CYTOPLASMIC DOMAIN OF UNPHOSPHORYLATED TYPE I TGF-BETA RECEPTOR CRYSTALLIZED WITHOUT FKBP12
[TGFR1_HUMAN] Defects in TGFBR1 are the cause of Loeys-Dietz syndrome type 1A (LDS1A) [MIM:609192]; also known as Furlong syndrome or Loeys-Dietz aortic aneurysm syndrome (LDAS). LDS1 is an aortic aneurysm syndrome with widespread systemic involvement. The disorder is characterized by arterial tortuosity and aneurysms, craniosynostosis, hypertelorism, and bifid uvula or cleft palate. Other findings include exotropy, micrognathia and retrognathia, structural brain abnormalities, intellectual deficit, congenital heart disease, translucent skin, joint hyperlaxity and aneurysm with dissection throughout the arterial tree.     Defects in TGFBR1 are the cause of Loeys-Dietz syndrome type 2A (LDS2A) [MIM:608967]. An aortic aneurysm syndrome with widespread systemic involvement. Physical findings include prominent joint laxity, easy bruising, wide and atrophic scars, velvety and translucent skin with easily visible veins, spontaneous rupture of the spleen or bowel, diffuse arterial aneurysms and dissections, and catastrophic complications of pregnancy, including rupture of the gravid uterus and the arteries, either during pregnancy or in the immediate postpartum period. LDS2 is characterized by the absence of craniofacial abnormalities with the exception of bifid uvula that can be present in some patients. Note=TGFBR1 mutation Gln-487 has been reported to be associated with thoracic aortic aneurysms and dissection (TAAD) (PubMed:16791849). This phenotype, also known as thoracic aortic aneurysms type 5 (AAT5), is distinguised from LDS2A by having aneurysms restricted to thoracic aorta. It is unclear, however, if this condition is fulfilled in individuals bearing Gln-487 mutation, that is why they are considered as LDS2A by the OMIM resource. Defects in TGFBR1 are the cause of multiple self-healing squamous epithelioma (MSSE) [MIM:132800]. A disorder characterized by multiple skin tumors that undergo spontaneous regression. Tumors appear most often on sun-exposed regions, are locally invasive, and undergo spontaneous resolution over a period of months leaving pitted scars.
[TGFR1_HUMAN] Transmembrane serine/threonine kinase forming with the TGF-beta type II serine/threonine kinase receptor, TGFBR2, the non-promiscuous receptor for the TGF-beta cytokines TGFB1, TGFB2 and TGFB3. Transduces the TGFB1, TGFB2 and TGFB3 signal from the cell surface to the cytoplasm and is thus regulating a plethora of physiological and pathological processes including cell cycle arrest in epithelial and hematopoietic cells, control of mesenchymal cell proliferation and differentiation, wound healing, extracellular matrix production, immunosuppression and carcinogenesis. The formation of the receptor complex composed of 2 TGFBR1 and 2 TGFBR2 molecules symmetrically bound to the cytokine dimer results in the phosphorylation and the activation of TGFBR1 by the constitutively active TGFBR2. Activated TGFBR1 phosphorylates SMAD2 which dissociates from the receptor and interacts with SMAD4. The SMAD2-SMAD4 complex is subsequently translocated to the nucleus where it modulates the transcription of the TGF-beta-regulated genes. This constitutes the canonical SMAD-dependent TGF-beta signaling cascade. Also involved in non-canonical, SMAD-independent TGF-beta signaling pathways. For instance, TGFBR1 induces TRAF6 autoubiquitination which in turn results in MAP3K7 ubiquitination and activation to trigger apoptosis. Also regulates epithelial to mesenchymal transition through a SMAD-independent signaling pathway through PARD6A phosphorylation and activation.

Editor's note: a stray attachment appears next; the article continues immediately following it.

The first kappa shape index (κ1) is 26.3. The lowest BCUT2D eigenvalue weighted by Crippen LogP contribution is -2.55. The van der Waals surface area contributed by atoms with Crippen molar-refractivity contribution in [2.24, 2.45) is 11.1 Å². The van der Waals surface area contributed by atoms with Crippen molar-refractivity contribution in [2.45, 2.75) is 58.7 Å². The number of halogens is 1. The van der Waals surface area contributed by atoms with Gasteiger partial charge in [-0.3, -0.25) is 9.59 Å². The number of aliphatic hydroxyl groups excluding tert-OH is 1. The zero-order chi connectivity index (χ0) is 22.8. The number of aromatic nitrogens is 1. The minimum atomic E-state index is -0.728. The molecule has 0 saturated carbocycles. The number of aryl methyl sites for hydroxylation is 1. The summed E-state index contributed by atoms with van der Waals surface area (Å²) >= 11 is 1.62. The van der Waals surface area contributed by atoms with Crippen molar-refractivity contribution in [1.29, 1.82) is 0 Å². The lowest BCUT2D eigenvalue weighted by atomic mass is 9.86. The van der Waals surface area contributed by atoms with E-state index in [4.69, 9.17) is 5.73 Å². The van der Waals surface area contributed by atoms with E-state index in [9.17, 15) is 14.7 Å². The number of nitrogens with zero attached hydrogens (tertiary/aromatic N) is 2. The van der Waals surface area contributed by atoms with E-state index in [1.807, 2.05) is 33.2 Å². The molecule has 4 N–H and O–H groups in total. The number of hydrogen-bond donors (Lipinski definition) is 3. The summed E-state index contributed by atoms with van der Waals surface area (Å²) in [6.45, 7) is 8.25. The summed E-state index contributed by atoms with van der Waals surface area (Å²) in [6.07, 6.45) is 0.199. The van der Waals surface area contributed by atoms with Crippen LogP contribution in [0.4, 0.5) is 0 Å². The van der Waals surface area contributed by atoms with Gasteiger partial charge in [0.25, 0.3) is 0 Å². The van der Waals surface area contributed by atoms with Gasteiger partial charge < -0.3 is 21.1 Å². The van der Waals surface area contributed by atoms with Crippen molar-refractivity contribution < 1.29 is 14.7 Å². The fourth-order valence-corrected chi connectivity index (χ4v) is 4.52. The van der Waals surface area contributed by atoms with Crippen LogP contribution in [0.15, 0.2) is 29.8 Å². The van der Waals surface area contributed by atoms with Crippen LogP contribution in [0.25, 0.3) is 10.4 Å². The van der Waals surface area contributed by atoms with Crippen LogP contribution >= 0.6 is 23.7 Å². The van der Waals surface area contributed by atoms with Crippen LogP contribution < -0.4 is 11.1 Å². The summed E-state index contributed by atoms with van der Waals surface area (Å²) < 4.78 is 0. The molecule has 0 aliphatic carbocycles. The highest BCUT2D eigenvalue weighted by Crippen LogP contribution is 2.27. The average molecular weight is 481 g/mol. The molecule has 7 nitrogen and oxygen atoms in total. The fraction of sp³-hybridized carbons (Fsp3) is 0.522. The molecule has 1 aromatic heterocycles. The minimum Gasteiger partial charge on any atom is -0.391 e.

Publication Abstract from PubMed
The type I TGF beta receptor (T beta R-I) is activated by phosphorylation of the GS region, a conserved juxtamembrane segment located just N-terminal to the kinase domain. We have studied the molecular mechanism of receptor activation using a homogeneously tetraphosphorylated form of T beta R-I, prepared using protein semisynthesis. Phosphorylation of the GS region dramatically enhances the specificity of T beta R-I for the critical C-terminal serines of Smad2. In addition, tetraphosphorylated T beta R-I is bound specifically by Smad2 in a phosphorylation-dependent manner and is no longer recognized by the inhibitory protein FKBP12. Thus, phosphorylation activates T beta R-I by switching the GS region from a binding site for an inhibitor into a binding surface for substrate. Our observations suggest that phosphoserine/phosphothreonine-dependent localization is a key feature of the T beta R-I/Smad activation process.
The TGF beta receptor activation process: an inhibitor- to substrate-binding switch.,Huse M, Muir TW, Xu L, Chen YG, Kuriyan J, Massague J Mol Cell. 2001 Sep;8(3):671-82. PMID:11583628
From MEDLINE®/PubMed®, a database of the U.S. National Library of Medicine.